Smith said Asymptomatic (people infected but have no symptoms) and pre-symptomatic (before the infected person has symptoms) transmission of SARS-COV-2 is now well-documented and is thought to contribute significantly to transmission.

One example, according to Smith, of this was the Skagit Valley Chorale rehearsal in Mount Vernon, Washington, which resulted in the infection of 45 of 60 choir members. Three required hospitalization and two died.

“In terms of the face mask, I think it would be the judgment of any medical professional and I would agree with it that more people that wear masks, the least risk of transmission and that’s why I’ve encouraged it from day one,” said Hutchinson. “We set forth the statewide guidelines last week to continue and encourage people to wear masks to protect themselves but most importantly protect others. We continue to look at that recognizing there is a scientific basis that that will help reduce the transmission.”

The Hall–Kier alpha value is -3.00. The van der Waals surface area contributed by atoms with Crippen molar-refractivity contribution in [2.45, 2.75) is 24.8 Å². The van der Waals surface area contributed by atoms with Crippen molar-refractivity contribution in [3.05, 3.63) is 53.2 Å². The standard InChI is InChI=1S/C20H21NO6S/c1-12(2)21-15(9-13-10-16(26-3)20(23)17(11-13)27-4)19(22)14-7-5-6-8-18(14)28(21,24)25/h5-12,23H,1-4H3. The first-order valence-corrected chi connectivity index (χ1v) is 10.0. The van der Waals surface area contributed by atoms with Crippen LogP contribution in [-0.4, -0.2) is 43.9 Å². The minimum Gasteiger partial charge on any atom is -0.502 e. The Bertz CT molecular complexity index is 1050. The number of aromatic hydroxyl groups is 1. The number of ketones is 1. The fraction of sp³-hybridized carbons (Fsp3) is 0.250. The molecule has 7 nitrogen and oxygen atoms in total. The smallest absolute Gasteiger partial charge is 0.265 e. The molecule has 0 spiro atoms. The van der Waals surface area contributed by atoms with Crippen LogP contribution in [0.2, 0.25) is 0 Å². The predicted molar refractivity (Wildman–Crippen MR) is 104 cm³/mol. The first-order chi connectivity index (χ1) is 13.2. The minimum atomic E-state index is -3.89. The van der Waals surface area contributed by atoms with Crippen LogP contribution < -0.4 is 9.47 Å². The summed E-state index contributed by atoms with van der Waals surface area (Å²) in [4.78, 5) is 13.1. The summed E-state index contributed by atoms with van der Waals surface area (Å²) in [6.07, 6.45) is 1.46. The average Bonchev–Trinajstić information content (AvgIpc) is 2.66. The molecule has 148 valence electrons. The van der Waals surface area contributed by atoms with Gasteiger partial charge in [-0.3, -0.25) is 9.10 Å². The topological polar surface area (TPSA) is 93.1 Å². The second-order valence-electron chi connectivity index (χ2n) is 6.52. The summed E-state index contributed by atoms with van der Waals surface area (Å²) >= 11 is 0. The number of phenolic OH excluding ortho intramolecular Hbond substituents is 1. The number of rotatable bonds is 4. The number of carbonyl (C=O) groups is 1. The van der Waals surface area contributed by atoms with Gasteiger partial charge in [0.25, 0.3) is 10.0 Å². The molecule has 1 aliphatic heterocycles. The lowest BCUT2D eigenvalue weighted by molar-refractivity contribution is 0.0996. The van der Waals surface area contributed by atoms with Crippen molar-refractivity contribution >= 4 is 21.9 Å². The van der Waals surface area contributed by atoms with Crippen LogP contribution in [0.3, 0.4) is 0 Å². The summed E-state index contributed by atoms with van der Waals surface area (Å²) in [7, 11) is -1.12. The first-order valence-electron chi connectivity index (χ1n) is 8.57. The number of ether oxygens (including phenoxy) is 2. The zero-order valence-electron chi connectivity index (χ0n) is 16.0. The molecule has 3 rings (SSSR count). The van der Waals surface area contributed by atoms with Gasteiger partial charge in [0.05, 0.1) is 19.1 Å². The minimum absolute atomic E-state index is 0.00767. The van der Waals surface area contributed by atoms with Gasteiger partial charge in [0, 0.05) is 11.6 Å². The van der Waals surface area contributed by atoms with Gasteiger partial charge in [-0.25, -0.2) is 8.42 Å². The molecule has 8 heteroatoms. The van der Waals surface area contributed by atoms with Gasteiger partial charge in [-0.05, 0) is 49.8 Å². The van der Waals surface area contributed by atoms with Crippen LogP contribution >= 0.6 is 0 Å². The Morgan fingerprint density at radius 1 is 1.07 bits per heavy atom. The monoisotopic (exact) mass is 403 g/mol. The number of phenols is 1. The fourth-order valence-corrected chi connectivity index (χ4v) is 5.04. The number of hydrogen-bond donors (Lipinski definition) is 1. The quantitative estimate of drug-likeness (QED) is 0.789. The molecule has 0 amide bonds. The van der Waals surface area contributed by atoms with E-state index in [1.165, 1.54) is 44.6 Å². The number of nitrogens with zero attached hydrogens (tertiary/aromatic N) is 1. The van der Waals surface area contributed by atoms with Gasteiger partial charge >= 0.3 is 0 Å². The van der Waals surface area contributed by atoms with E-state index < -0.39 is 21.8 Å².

Setting the tone from day one when CDC first recommended masks usage in public, Hutchinson said leaders following the right healthcare protocols will set an example for those to follow.

“Wearing a mask is a courtesy as well as a safety precaution. It protects your health and that of others,” said Washington, which already requires masks before entrance in any city owned building. “The city strongly encourages residents to wear masks while in public. We also urge all private entities to require that their visitors, customers, and guests wear masks.”